A brief Q+A with Peter Cat
As you may have guessed, I’m very much a fan of the music of Peter Cat. I’m also an absolute glutton for hoovering up as much information as possible about music – well, art in general – that intrigues me, so naturally there was little chance I’d write about something like The Magus without putting a few questions forward. Fortunately I get the sense that Graham enjoys answering them almost as much as I like posing them, so do read on for some interesting musings on creativity, writing, recording, analogue gear, and the paralells between the protagonist of a 1965 postmodern literature classic and the softboi. And if that wasn’t enough, he’s also kindly sent over an illuminating track-by-track guide to the EP. So grab those headphones, open that malbec, and dive in.
• Obviously this is a set of songs that has a whole new sound and feel to the stuff on the first album. It’s exactly not like that record was full of straightforward stuff anyway, but The Magus is unashamedly odd for the most part, and very hard to pin down. Does that mean you approach writing in a different way now? Thinking about something like the title track in particular…
I’ve definitely felt a shift in how I’m approaching composition, compared to where I was at on The Saccharine Underground. It was initially borne out of necessity, in that the whole EP was written and recorded at the tail end of 2020, in my flat, during the winter lockdown. By that point it had been close to a year since I’d been in the same room as my (human) band; or indeed, as any band. So it didn’t seem to make much sense to write music with a view to performing it live, since at that historical juncture, the possibility of doing so seemed so remote.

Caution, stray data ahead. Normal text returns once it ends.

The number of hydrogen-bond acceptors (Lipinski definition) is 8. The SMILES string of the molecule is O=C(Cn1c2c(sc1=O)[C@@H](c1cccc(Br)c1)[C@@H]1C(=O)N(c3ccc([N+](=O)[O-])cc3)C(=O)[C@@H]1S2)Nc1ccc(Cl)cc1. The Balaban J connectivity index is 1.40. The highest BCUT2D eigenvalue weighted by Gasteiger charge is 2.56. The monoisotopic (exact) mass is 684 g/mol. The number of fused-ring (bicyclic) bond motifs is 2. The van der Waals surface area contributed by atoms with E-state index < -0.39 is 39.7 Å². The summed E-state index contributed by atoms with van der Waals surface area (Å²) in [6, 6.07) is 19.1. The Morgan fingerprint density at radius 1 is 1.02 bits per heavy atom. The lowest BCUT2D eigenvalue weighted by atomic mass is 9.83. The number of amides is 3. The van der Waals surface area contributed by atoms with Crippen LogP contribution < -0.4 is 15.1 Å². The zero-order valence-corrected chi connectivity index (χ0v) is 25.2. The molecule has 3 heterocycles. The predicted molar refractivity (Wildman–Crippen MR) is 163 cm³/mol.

So, I sat down at a desk with the particular bricolage of musical equipment I’d amassed at home – primarily drum machines, a few fizzy old synthesisers, and a 125-year-old upright piano – and asked: can I use this junk to chisel out a different version of Peter Cat? One that’s immediately a departure from The Saccharine Underground, but which is ultimately still recognisable as being the same project? And that’s where the more aspirational side came in, because the more music I wrote like that – all synthesised equipment, running straight into a computer – the more that I let the music lead me where it wanted to go, rather than me trying to force it into the verse-chorus, three-and-a-half-minute box. And it did feel quite liberating!
As you’ve picked up on, this is particularly the case on the title track. I got thinking about the Dadaist cut-up technique for that keyboard intro: I must have recorded around thirty little 4 or 5 second keyboard passages, all disconnected from one other, one night, then returned to it a week later to stitch the best of them together into a longer, more coherent passage. The parts weren’t initially linked to each other at all, but through the assembly process, they started to make some degree of sense. So in using this cut-up technique, I felt less immediately restricted by basic concepts like meter or key: restrictions I might have felt more was I writing in a more linear way, like just sitting with a guitar.